Abstract

We present a computational algorithm for isotrigon texture discrimination. The aim of this method consists in discriminating isotrigon textures against a binary random background. The extension of the method to the problem of multitexture discrimination is considered as well. The method relies on the fact that the information content of time or space–frequency representations of signals, including images, can be readily analyzed by means of generalized entropy measures. In such a scenario, the Rényi entropy appears as an effective tool, given that Rényi measures can be used to provide information about a local neighborhood within an image. Localization is essential for comparing images on a pixel-by-pixel basis. Discrimination is performed through a local Rényi entropy measurement applied on a spatially oriented 1-D pseudo-Wigner distribution (PWD) of the test image. The PWD is normalized so that it may be interpreted as a probability distribution. Prior to the calculation of the texture’s PWD, a preprocessing filtering step replaces the original texture with its localized spatially oriented Allan variances. The anisotropic structure of the textures, as revealed by the Allan variances, turns out to be crucial later to attain a high discrimination by the extraction of Rényi entropy measures. The method has been empirically evaluated with a family of isotrigon textures embedded in a binary random background. The extension to the case of multiple isotrigon mosaics has also been considered. Discrimination results are compared with other existing methods.

© 2008 Optical Society of America

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  1. B. Julesz, E. N. Gilbert, and J. D. Victor, “Visual discrimination of textures with identical third-order statistics,” Biol. Cybern. 31, 137-140 (1978).
    [CrossRef] [PubMed]
  2. T. Maddess, Y. Nagai, A. C. James, and A. Ankiewcz, “Binary and ternary textures containing higher-order spatial correlations,” Vision Res. 44, 1093-1113 (2004).
    [CrossRef] [PubMed]
  3. K. P. Purpura, J. D. Victor, and E. Katz, “Striate cortex extracts higher-order spatial correlations from visual textures,” Proc. Natl. Acad. Sci. U.S.A. 91, 8482-8486 (1994).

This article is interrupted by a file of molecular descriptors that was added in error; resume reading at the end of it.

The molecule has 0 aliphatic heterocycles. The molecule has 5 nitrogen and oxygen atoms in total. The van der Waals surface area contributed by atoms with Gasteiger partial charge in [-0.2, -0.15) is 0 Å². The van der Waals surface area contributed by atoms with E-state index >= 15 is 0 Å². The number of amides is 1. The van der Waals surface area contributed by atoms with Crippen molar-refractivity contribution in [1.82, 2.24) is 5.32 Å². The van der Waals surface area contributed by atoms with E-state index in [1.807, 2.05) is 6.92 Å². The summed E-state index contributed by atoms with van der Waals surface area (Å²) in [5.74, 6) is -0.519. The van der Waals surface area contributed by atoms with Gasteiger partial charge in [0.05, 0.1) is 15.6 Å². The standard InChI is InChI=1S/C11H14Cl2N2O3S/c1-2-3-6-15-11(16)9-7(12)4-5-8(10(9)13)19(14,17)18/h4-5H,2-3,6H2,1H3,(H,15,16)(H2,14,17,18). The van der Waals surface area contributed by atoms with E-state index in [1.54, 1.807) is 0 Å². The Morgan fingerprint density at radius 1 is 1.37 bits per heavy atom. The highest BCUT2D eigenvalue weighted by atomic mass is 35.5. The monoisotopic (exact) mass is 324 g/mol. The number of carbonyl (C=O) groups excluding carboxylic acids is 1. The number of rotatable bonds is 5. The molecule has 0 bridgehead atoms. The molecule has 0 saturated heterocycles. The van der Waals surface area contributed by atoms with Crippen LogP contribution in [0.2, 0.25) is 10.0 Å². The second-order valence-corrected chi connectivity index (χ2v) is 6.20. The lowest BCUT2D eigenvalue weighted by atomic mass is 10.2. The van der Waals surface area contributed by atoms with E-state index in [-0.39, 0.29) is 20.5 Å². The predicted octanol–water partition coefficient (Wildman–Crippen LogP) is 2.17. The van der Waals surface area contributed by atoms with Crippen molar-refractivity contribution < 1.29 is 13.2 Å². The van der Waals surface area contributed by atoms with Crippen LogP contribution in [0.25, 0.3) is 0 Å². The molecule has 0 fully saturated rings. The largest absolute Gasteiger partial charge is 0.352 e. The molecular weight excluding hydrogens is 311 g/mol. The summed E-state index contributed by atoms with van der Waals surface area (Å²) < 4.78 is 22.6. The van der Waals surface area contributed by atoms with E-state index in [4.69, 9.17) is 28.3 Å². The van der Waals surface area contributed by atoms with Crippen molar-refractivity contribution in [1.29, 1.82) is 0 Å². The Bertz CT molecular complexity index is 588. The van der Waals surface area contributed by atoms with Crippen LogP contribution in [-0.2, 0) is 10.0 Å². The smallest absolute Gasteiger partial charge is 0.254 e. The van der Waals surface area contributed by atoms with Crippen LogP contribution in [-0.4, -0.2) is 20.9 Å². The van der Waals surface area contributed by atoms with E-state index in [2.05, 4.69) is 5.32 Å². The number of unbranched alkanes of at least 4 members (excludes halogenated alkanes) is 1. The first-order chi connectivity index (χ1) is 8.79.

[CrossRef] [PubMed]
  4. T. Maddess and Y. Nagai, “Discriminating isotrigon textures,” Vision Res. 41, 3837-3860 (2001).
    [CrossRef] [PubMed]
  5. D. W. Allan, “Statistics of atomic frequency standard,” Proc. IEEE 54, 223-231 (1966).
    [CrossRef]
  6. R. A. Johnson and D. W. Wichern, Applied Multivariate Statistical Analysis (Prentice Hall, 1992).
  7. J. L. Starck, E. Candes, and D. Donoho, “The curvelet transform for image denoising,” IEEE Trans. Image Process. 11, 670-684 (2002).
    [CrossRef]
  8. M. N. Do and M. Vetterli, “The contourlet transform: an efficient directional multiresolution image representation,” IEEE Trans. Image Process. 14, 2091-2106 (2005).
    [CrossRef] [PubMed]
  9. D. Donoho, “Wedgelets: nearly minimax estimation of edges,” Ann. Stat. 27, 859-867 (1999).
    [CrossRef]
  10. V. Velisavljevic, B. Beferull-Lozano, M. Vetterli, and P. L. Dragotti, “Directionlets: anisotropic multidirectional representation with separable filtering,” IEEE Trans. Image Process. 15, 1916-1933 (2006).
    [CrossRef] [PubMed]
  11. A. Cumani, “Edge detection in multispectral images,” Comput. Vis. Graph. Image Process. 53, 40-51 (1991).
  12. L. D. Jacobson and H. Wechsler, “Joint spatial/spatial-frequency representation,” Signal Process. 14, 37-68 (1988).
    [CrossRef]
  13. E. Wigner, “On the quantum correction for thermodynamic equilibrium,” Phys. Rev. 40, 749-759 (1932).
    [CrossRef]
  14. L. Cohen, “Generalized phase-space distribution functions,” J. Math. Phys. 7, 781-786 (1966).
    [CrossRef]
  15. T. A. C. M. Claasen and W. F. G. Mecklenbräuker, “The Wigner distribution--a tool for time-frequency analysis. Part I. Continuous-time signals,” Philips J. Res. 35, 237-250 (1980).
  16. T. A. C. M. Claasen and W. F. G. Mecklenbräuker, “The Wigner distribution--a tool for time-frequency analysis. Part II. Discrete-time signals,” Philips J. Res. 35, 276-300 (1980).
  17. T. A. C. M. Claasen and W. F. G. Mecklenbräuker, “The Wigner distribution--a tool for time-frequency analysis. Part III. Relations with other time-frequency transformations,” Philips J. Res. 35, 372-389 (1980).
  18. K. H. Brenner, “A discrete version of the Wigner distribution function,” EURASIP J. Appl. Signal Process. 2005, 307-309.
  19. L. Stankovic, “A measure of some time-frequency distributions concentration,” Signal Process. 81, 623-631 (2001).
    [CrossRef]
  20. C. E. Shannon and W. Weaver, The Mathematical Theory of Communication (University of Illinois Press, 1949).
  21. N. Wiener, Cybernetics (Wiley, 1948).